Candle Wax Watercolor Resist

Ever since my 13-month old turned one she’s been fascinated with candles, so every week or so we bust out a birthday candle and sing five or six rounds of Happy Birthday to her. One of these candles was lying around and N, my three-year old, decided to draw with it. I immediately saw the opportunity to turn this into a wax-resist watercolor lesson – you know, where you paint with watercolors on top of a waxy drawing in order to reveal the lines of your drawing — and I ran to grab the watercolor paints, brushes, water, and paper towel.

By the time I settled down and got it all set up, N was ready for the paint.

The set up: Watercolor paper, birthday candle, paper towel (for blotting saturated brushes), bowl of water, watercolor paint palette, brush.

N has been painting with watercolors for a couple years now, but every time we sit down with them I have to remind her how to clean the brush by making it “dance in the water,” and how to use the paper towel to blot excess water. But of course she never uses the paper towel. In my experience, watercolor paint is not the best painting medium for young children because it doesn’t allow for fluid mark-making as much as other gooey + runny paints like tempera might, but it’s appealing to parents because it’s cheap and far easier to clean up than tempera. So, if you’re inclined to use it, go for it, but don’t expect the paint cakes to hold onto their distinct colors for long!

My one year old couldn’t pass up the opportunity to join in — it’s impossible to distract her away from the art table when we’re working at it, so she got her own paints, etc. Did you catch my rookie move up there? Dont’ worry, I caught it quickly…

Orange smock to the rescue! We have all sorts of aprons, but I find that my kids are most comfortable in my old t-shirts. If we’re working with really wet stuff, a waterproof apron is still the best way to go. Little R was interested in holding a brush, but this became a fingerpainting/pick-the-paint-cakes-out-of-the-case project for her.

Ahhh, a lovely quiet moment of art making. Circling back to the wax resist part of this post, I imagined that N would be enthralled by the magic of it, especially since she initiated the candle drawing in the first place. But she wasn’t all that impressed and turned her watercolor painting efforts toward other things in subsequent paintings. It was still an afternoon full of passion and industry, so no complaints here! And while our final product didn’t turn out so “spectacular,” I urge you to give this project a go if you think your child will enjoy it.

How do you respond to self-initiated art activities?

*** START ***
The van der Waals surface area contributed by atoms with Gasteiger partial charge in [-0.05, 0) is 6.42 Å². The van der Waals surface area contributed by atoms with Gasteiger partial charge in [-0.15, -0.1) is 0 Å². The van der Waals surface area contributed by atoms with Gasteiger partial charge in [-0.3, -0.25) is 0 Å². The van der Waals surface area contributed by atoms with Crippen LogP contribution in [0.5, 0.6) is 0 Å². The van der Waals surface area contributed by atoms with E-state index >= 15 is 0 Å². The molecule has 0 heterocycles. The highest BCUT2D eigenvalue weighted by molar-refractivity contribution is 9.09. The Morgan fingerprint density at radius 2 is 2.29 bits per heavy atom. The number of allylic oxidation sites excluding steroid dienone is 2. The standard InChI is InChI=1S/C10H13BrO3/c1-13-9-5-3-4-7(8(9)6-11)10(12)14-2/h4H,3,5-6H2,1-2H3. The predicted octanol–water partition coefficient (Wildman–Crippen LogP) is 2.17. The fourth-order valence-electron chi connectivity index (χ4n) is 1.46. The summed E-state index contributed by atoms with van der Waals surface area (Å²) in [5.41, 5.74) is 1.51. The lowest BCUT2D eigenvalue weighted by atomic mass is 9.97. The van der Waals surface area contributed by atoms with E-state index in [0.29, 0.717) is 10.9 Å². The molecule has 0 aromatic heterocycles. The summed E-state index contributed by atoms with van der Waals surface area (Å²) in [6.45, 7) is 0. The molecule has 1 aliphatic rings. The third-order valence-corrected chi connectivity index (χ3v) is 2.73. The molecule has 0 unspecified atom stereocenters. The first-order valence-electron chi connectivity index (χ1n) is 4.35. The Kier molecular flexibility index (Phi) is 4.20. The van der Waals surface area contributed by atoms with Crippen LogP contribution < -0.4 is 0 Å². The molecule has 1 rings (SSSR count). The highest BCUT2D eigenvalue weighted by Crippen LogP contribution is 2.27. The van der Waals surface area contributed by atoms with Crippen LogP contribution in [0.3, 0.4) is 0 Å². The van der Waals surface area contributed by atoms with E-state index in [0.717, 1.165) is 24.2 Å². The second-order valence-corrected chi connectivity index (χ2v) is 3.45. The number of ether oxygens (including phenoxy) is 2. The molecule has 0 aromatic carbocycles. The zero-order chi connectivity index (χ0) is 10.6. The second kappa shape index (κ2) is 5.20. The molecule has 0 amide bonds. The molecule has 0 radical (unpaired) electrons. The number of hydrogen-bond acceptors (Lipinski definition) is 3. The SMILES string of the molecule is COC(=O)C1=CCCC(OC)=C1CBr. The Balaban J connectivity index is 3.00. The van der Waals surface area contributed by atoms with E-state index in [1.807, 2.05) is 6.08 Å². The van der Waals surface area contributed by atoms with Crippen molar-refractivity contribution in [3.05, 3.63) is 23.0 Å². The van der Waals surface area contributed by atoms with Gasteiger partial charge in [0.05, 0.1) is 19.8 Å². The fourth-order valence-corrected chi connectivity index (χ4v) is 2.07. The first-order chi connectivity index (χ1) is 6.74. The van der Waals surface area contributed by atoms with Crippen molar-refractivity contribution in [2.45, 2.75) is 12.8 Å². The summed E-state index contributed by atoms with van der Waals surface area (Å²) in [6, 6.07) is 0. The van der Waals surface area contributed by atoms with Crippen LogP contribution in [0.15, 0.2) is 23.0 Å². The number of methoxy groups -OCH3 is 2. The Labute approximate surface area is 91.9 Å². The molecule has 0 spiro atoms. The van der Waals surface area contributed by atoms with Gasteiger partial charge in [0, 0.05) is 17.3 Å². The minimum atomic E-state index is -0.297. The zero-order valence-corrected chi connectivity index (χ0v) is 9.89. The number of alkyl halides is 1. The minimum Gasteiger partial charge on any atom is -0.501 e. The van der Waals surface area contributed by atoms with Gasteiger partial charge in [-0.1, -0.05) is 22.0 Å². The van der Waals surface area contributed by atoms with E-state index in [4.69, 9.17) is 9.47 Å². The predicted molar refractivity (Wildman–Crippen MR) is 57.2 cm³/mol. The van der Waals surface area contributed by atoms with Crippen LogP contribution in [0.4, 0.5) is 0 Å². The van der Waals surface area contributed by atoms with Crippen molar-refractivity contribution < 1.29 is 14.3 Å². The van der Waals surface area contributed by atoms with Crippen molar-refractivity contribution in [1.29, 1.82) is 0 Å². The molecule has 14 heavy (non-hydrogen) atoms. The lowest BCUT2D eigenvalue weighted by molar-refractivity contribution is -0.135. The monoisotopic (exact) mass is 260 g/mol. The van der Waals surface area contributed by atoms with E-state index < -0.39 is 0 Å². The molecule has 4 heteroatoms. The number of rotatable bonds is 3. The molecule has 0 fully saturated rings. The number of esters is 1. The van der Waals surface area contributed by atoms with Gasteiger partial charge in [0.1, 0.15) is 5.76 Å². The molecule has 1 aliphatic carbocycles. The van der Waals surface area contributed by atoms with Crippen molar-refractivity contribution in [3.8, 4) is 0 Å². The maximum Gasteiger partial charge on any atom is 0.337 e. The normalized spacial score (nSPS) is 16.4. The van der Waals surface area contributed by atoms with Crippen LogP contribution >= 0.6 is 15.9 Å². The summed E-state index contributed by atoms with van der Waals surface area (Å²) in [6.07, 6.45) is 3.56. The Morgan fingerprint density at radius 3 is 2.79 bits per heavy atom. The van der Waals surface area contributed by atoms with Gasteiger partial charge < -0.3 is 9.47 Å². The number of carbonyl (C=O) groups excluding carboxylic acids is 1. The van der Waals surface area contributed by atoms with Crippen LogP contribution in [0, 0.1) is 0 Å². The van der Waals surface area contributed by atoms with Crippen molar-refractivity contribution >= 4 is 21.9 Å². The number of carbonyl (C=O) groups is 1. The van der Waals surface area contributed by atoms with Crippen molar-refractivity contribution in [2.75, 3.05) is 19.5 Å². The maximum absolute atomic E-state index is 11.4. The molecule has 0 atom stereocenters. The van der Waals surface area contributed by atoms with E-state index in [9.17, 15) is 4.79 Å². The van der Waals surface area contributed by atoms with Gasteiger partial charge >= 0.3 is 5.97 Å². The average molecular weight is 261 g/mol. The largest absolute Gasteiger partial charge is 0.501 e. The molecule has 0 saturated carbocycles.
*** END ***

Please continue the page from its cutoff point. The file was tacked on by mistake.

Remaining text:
Comments

  1. says

    Oh, see, I didn’t even notice the lack of a smock (nobody ever wears one here). I was more looking at that bowl of water right at the edge of the table! I haven’t tried watercolor cakes with that age–I use liquid watercolors with G (although they do fade). I just got some student-but-good grade watercolors to use with the boys, some pans and some tubes, too. My oldest has been asking for different types of paint.

    And to answer your question–I facilitate them, of course, as much as I’m able!

    • rachelle says

      Ha! I’m sure I would have mentioned the water bowl on the edge of the table too if it had fallen over, but I didn’t even notice it. And I agree with you that liquid watercolors are my favorite. And it’s interesting to compare different materials, as I’m sure your son is figuring out with all those wonderful paints!

  2. Josie says

    We just did this recently. I drew some stuff on white paper using a white crayon and then gave my daughter the water colors and let her go at it. She was pleasantly surprised to see a picture showing up and she loved it!

    • rachelle says

      That’s awesome, Josie. Maybe next time I’ll do some drawings first, and then she can just focus on the reveal. Great idea.

  3. says

    My two – a little older than yours – made Valentine’s Day secret messages for each other using this technique. It was so sweet seeing their little hearts, kisses and the odd letter or two being revealed as they water-coloured over the wax.

    Lovely idea x

  4. says

    This is fun. I observed a huge difference between Crayola watercolors and cheap watercolors in picture quality while doing watercolor painting. Using watercolor paper helps too. I just wish my daughter did more self-initiated art – she was never the one to draw or paint a lot – she is quite a left-brainer interested primarily in math, logic and words.

    • rachelle says

      Isn’t it tricky when our children’s interests don’t parallel all of our own? Early on I thought my older daughter had little interest in art, but to my delight her interest has grown as she’s gotten older. And I’ve noticed the same thing with paint (and crayons/colored pencils/etc.)….some are superior to others. The baby was painting with a Crayola set and N was using one from Melissa and Doug.

  5. says

    We love this activity in our classroom as well. We usually put it out at the literacy area and encourage the children to write secret messages to one another! Thanks for the reminder!

Trackbacks

Leave a Reply

Your email address will not be published. Required fields are marked *